With the form of Player of the Match Shafali Verma, who hit 159 runs in the match, India will go into the next phase of this multi-format series with every hope of turning over their hosts with the white ball and achieving a famous series victory. If so, the fight we saw today will have been the moment the tide turned in their favour.

ENGLAND v INDIA TEST: Day 3 – The Smart Money Is Still On England

At lunch today, with Smriti Mandhana back in the shed and India still a way behind the follow-on, let alone making England bat again, I tweeted that I expected England to have this Test match wrapped-up by tea time.

That wasn’t how it played-out of course – partly because Shafali Verma and Deepti Sharma came out after lunch and batted pretty comfortably; and partly because the weather, which had been hanging around all day looking menacing, finally moved in and took over.

Ultimately, we lost half a day’s play and around 50 overs out of a 400-over game. However, I’m actually not convinced it really changed anything in terms of a getting result.

The weather looks good for tomorrow, with 108 overs scheduled, so that means India have to make it through 100 overs with 9 wickets in hand, to save the match.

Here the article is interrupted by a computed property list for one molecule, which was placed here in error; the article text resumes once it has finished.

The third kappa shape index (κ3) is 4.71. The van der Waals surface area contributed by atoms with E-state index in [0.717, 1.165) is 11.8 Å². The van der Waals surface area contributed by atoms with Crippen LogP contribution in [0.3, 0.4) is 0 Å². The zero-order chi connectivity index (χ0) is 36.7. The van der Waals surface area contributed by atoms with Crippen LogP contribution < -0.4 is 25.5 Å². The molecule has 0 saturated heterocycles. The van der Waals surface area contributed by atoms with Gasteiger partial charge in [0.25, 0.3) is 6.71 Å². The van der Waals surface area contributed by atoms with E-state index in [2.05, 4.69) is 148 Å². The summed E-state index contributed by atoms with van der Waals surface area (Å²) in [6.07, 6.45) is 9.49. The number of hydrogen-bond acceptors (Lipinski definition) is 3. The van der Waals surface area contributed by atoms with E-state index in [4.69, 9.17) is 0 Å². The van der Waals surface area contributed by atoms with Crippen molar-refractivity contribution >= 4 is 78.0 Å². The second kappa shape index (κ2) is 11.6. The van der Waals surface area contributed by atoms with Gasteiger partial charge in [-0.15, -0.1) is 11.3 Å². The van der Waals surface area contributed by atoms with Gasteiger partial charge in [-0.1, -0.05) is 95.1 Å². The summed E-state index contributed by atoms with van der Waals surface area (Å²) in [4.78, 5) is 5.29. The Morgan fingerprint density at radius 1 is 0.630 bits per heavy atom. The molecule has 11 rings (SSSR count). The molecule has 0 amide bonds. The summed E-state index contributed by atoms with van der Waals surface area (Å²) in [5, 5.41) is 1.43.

There is still a “sweet spot” for a manufactured result. If India were to bat fairly positively, at around 4.5+ per over, for around 60 overs tomorrow, they’d be able to set England a 5-an-over target of 200 in 40-odd overs, which you’d hope England would have a go at, and the result could then go either way.

But 4.5+ per over feels like a big ask for India’s batters, and while they were going at something like that rate this afternoon, over the course of an entire day they’d find that kind of rate hard to sustain, especially if they started to lose wickets.

Much more likely, India will go at around 2.5+ an over, but continue to lose wickets and get bowled out for around 200. This would leave England chasing about 50 – the kind of chase which the commentators will label “tricky” to make it sound exciting, but which ought (!!) really to be a formality for this highly experienced England batting line-up.